“The benefits started coming in very soon after we found our own voice in our content. We realised that people who love our content are 212.6% more likely to be our kind of marketers than the average putz who trips over us in a blind search.
“It has taken a few years to build an audience that likes what we do. But the early benefits encouraged us.
“There are things we’d much rather unveil in client engagements than publish for all to see. But often the real value comes from applying our published approach — the stuff we evangelise openly — to our clients’ specific circumstances.
“The things we wouldn’t publish tend to be things that wouldn’t be particularly helpful to our real target audience anyway. The way we charge is not relevant to anyone until we get close to proposing an engagement.
“Almost everything else gets captured in the content we share.
“In truth, it’s experience and talent that deliver the most value — and those are un-copyable.
“We’re lucky to be working at a time when the market for content marketing is booming. There’s plenty for all. That makes it easy to have cordial, open, generous relationships even with our most direct competitors. A cut-throat, winner-takes-all market would be a lot less fun. We’re all on this massive learning curve together.”
#19: Larry Kim (Boston)
Larry is the founder and CTO of Wordstream. He is a columnist at Inc. Magazine and Search Engine Land.
“The lightbulb moment was when I realised that just 4% of my content generates nearly half the traffic, and around 60% of the links to the site, 70% of the social shares, and 80% of the comments — and that the vast majority of that 4% of top content was of the ‘give it all away for free’ variety.
“My company, WordStream, wouldn’t exist today were it not for the ridiculously powerful nature of that content.”
#20: Glenn Leibowitz (Taiwan)
Glenn Leibowitz is the director of external relations with global management consulting firm McKinsey & Company’s Greater China practice. He hosts a weekly writing podcast too.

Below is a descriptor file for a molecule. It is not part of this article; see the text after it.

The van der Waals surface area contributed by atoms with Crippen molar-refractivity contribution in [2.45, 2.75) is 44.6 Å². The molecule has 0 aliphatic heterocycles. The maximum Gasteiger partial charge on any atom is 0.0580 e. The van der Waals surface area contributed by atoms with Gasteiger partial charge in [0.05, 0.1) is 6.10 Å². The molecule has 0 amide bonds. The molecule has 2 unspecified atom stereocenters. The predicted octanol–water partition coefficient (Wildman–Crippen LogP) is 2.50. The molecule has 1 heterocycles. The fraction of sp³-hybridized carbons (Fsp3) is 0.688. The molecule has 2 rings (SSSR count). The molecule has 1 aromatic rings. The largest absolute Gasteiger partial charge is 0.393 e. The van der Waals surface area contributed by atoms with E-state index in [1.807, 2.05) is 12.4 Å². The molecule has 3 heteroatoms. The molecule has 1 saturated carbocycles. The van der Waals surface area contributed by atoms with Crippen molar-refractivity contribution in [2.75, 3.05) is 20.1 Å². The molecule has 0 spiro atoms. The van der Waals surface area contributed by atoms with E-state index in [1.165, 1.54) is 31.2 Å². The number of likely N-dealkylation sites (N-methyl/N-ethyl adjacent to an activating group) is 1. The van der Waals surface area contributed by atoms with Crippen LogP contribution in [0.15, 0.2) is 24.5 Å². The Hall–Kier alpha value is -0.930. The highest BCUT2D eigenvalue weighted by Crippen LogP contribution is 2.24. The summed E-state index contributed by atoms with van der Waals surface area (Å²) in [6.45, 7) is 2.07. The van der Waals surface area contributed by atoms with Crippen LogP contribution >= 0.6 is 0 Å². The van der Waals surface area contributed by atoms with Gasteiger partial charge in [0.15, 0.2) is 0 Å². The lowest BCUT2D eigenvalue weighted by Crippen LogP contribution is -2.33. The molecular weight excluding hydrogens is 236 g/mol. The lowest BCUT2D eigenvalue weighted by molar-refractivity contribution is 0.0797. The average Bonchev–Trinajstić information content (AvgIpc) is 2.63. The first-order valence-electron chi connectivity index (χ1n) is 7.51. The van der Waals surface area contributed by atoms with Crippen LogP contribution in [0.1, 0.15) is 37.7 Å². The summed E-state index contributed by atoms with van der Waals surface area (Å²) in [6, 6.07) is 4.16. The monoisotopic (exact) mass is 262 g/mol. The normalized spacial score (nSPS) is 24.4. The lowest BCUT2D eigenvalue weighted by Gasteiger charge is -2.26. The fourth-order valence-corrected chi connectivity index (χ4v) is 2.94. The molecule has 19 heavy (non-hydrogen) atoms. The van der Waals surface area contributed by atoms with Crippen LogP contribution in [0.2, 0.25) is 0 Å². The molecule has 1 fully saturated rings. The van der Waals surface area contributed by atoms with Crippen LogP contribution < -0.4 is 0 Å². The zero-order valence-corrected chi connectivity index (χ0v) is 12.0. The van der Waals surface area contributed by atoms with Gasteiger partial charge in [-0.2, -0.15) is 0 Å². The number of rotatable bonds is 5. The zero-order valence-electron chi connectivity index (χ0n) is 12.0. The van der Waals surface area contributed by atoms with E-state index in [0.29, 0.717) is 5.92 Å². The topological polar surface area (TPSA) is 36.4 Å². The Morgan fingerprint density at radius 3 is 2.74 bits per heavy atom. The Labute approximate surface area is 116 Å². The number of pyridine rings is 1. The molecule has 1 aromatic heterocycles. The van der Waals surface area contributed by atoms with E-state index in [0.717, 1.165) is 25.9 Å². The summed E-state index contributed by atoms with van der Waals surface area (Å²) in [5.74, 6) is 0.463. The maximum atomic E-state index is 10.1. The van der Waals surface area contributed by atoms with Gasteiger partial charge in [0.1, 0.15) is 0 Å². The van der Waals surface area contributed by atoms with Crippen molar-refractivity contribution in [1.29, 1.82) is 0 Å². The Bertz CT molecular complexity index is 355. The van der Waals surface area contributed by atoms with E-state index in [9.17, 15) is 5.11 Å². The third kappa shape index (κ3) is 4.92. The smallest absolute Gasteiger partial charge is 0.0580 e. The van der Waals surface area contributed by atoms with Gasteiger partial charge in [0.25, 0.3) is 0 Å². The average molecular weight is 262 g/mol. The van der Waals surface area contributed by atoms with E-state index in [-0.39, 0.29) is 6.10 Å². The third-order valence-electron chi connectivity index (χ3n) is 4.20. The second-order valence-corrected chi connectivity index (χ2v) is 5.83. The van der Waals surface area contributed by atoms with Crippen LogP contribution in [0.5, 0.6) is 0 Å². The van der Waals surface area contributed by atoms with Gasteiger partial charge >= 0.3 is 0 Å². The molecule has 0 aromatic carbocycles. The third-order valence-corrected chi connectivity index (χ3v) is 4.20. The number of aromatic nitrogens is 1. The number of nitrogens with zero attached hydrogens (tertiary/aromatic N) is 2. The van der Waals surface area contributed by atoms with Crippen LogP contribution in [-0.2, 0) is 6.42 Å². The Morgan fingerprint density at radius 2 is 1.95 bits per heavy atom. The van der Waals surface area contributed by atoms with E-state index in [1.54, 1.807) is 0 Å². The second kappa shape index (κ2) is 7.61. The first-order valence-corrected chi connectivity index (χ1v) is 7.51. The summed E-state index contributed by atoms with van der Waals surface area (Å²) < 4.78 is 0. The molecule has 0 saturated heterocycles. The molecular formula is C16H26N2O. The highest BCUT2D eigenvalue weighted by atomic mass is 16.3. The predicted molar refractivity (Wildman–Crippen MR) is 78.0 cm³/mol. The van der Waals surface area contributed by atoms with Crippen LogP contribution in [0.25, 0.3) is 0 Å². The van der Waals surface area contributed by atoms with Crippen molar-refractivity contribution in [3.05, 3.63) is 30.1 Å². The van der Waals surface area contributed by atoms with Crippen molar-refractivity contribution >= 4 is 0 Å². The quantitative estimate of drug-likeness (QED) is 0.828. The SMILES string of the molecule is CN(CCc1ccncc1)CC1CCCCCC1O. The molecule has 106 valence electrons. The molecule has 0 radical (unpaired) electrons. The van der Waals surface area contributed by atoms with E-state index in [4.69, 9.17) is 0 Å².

“As I’ve been using content marketing since 1999 to position our firm’s consultants as experts in their respective fields, I’ve never had a single lightbulb moment that told me whether and when to shift to the ‘new business paradigm’.
“It’s just the way I’ve worked for the past 16 years.
“My firm gives away millions of dollars worth of research that we conduct on our own dime, all with a view to building awareness and establishing relationships with potential clients.
“Since we don’t advertise as a policy, we can only rely on publishing our ideas and delivering presentations at conferences and workshops and private meetings that help us to build relationships with clients that we hope eventually convert to consulting engagements.
“Since we are playing the ‘long game’, the payoff sometimes takes months or even years to materialise. But it does materialise, and we do see the benefits both in terms of increased client work as well as higher margins, since we are able to generate repeat business from clients that we have worked with over a long period of time.
“My firm has been in business for nearly 90 years, and some clients we’ve worked with over a period of decades. That’s the kind of long-term view we have.
“It’s very clear when we draw the line: when a client seeks our assistance in taking their business to the next level, whether through a strategic review of their business, or an organisational or operational transformation, we sit down with them to understand what their issues are, how we can help, and then engage in a discussion around the fees that will be required to engage our services.”
#21: Rich Leigh (Gloucester, UK)
Rich started PRexamples.com in January 2012. He runs personal PR and creative campaign specialist agency Rich Leigh & Company.
“There never was a lightbulb moment for me in terms of sharing. I’m 27, meaning I’ve now been listening and contributing to the noise of the Internet for the majority of my life, ever since I first started a GeoCities site that shared video game cheats (and somewhat less legally, links to download emulators and ROMs). To talk about sharing knowledge as a ‘new business paradigm’, much like every ‘NEXT BIG THING’, assumes too much.